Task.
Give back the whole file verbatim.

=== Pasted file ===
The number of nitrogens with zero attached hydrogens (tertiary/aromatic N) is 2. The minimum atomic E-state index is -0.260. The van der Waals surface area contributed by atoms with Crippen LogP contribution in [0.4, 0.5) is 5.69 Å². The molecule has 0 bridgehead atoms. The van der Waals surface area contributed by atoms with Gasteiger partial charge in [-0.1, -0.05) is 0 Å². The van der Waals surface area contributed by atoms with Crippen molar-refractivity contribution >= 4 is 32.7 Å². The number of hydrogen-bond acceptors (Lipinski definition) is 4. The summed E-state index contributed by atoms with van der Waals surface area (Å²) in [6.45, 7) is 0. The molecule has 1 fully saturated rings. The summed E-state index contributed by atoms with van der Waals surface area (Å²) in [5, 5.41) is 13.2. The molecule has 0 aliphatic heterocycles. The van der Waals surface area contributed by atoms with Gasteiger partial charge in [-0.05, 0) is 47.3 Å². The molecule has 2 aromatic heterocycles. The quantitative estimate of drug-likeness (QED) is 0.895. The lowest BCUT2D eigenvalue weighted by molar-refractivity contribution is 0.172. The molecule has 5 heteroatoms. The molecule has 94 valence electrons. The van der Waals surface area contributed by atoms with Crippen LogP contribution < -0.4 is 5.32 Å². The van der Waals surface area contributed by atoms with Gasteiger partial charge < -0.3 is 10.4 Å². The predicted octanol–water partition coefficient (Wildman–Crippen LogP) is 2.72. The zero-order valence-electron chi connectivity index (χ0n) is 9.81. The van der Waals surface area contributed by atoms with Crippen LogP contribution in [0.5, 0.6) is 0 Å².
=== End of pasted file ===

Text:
The number of nitrogens with zero attached hydrogens (tertiary/aromatic N) is 2. The minimum atomic E-state index is -0.260. The van der Waals surface area contributed by atoms with Crippen LogP contribution in [0.4, 0.5) is 5.69 Å². The molecule has 0 bridgehead atoms. The van der Waals surface area contributed by atoms with Gasteiger partial charge in [-0.1, -0.05) is 0 Å². The van der Waals surface area contributed by atoms with Crippen molar-refractivity contribution >= 4 is 32.7 Å². The number of hydrogen-bond acceptors (Lipinski definition) is 4. The summed E-state index contributed by atoms with van der Waals surface area (Å²) in [6.45, 7) is 0. The molecule has 1 fully saturated rings. The summed E-state index contributed by atoms with van der Waals surface area (Å²) in [5, 5.41) is 13.2. The molecule has 0 aliphatic heterocycles. The van der Waals surface area contributed by atoms with Gasteiger partial charge in [-0.05, 0) is 47.3 Å². The molecule has 2 aromatic heterocycles. The quantitative estimate of drug-likeness (QED) is 0.895. The lowest BCUT2D eigenvalue weighted by molar-refractivity contribution is 0.172. The molecule has 5 heteroatoms. The molecule has 94 valence electrons. The van der Waals surface area contributed by atoms with Crippen LogP contribution < -0.4 is 5.32 Å². The van der Waals surface area contributed by atoms with Gasteiger partial charge < -0.3 is 10.4 Å². The predicted octanol–water partition coefficient (Wildman–Crippen LogP) is 2.72. The zero-order valence-electron chi connectivity index (χ0n) is 9.81. The van der Waals surface area contributed by atoms with Crippen LogP contribution in [0.5, 0.6) is 0 Å².